Trenton — Calling him an international champion of wildlife, officials with the U.S. Fish and Wildlife Services office on Saturday named a new visitor center at Detroit River International Wildlife Refuge after former U.S. Rep. John D. Dingell Jr.

“Congressman Dingell made huge advances for conservation on a continental scale. I’m honored to dedicate this building as the John D. Dingell Jr. Visitor Center. For generations to come, it will help us share your love of nature with America’s families and children,” said Tom Melius, Midwest Regional Director for the U.S. Fish and Wildlife Service.

Dingell and his wife U.S. Rep. Debbie Dingell, D-MI, attended the announcement ceremony at the refuge’s new Trenton building, which is still under construction, and is part of the Detroit River International Wildlife Refuge Gateway.

Debbie Dingell said nearly two decades ago, her husband and the community had a vision for an international wildlife refuge that would be a place to gather, learn and protect the wildlife and natural resources that make the region unique.

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“This has been John’s passion since before I met him, and the visitor center will be a place for the community to enjoy the outdoors just as he has. As the author of many of the nation’s most important environmental laws, there could not be a more fitting tribute. We are truly touched by this celebration of his accomplishments,” Debbie Dingell said.

For nearly six decades, as a member of Congress, John Dingell championed conservation causes and legislation.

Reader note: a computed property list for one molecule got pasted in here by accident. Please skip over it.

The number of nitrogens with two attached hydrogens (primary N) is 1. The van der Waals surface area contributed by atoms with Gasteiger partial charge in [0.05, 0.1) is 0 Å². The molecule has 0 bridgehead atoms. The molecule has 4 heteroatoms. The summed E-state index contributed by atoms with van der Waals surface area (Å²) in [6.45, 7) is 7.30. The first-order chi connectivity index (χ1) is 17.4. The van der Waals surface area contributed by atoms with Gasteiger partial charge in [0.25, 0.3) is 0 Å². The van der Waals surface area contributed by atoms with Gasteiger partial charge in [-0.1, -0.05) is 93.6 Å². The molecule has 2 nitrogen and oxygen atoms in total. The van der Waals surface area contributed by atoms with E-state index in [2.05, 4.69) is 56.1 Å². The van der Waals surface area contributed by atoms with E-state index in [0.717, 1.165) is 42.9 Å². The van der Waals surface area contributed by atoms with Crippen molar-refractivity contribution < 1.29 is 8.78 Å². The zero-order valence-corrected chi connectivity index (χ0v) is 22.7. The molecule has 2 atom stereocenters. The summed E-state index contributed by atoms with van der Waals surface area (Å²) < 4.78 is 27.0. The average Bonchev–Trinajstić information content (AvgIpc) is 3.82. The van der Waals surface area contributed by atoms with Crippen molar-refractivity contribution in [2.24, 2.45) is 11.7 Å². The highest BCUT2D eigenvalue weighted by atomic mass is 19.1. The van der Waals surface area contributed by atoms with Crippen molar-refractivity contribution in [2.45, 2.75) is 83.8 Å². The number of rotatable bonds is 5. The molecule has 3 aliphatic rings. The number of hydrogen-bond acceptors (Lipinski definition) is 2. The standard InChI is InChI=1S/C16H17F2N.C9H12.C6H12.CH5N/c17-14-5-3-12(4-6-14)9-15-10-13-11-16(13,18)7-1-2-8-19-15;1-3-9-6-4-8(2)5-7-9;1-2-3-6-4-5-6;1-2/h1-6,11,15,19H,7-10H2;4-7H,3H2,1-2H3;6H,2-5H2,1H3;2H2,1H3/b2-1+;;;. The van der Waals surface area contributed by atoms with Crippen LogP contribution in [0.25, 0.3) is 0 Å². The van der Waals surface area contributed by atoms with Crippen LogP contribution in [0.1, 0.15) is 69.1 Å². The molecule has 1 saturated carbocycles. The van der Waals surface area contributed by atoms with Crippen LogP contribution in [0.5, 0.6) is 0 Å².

He wrote the Endangered Species Act, the 1990 Clean Air Act, the Safe Drinking Water Act, and legislation to build North America's first international wildlife refuge. Today the Detroit River International Wildlife Refuge spans 48 miles along the Detroit River and Western Lake Erie shorelines and welcomes thousands of visitors each year.

From 1965 to 2014 Dingell served on the Migratory Bird Conservation Commission. On the commission, he championed the protection, enhancement, restoration, and management of nearly 14 million acres of migratory bird habitat, his staff said.

An avid conservationist and outdoorsman, Dingell spoke at the event, entertaining and moving the crowd at the same time with his reflections on his work and the future.

Dingell said many years ago, he and many partners came together to set aside this pristine land for future generations to enjoy, and soon people throughout the state will be able to come to a state-of-the-art visitor center to learn more about the natural beauty that surrounds them here in Southeast Michigan.

The refuge consists of nearly 6,000 acres of habitat, including islands, coastal wetlands, marshes, shoals, and waterfront lands within an authorized boundary extending along 48 miles of shoreline.

“We have done this together...I am pleased to see so many hunting friends here,” Dingell said. “Six thousand acres is nice but we’re going to try to get a lot more.”

Family and friends gathered to honor Dingell’s conservation legacy including Refuge Manager John Hartig.

“We are here to honor over 60 years of service to the United States and John Dingell’s conservation legacy for the whole country...He is truly a conservation hero,” Hartig said.

To learn more about Detroit River International Wildlife Refuge visit

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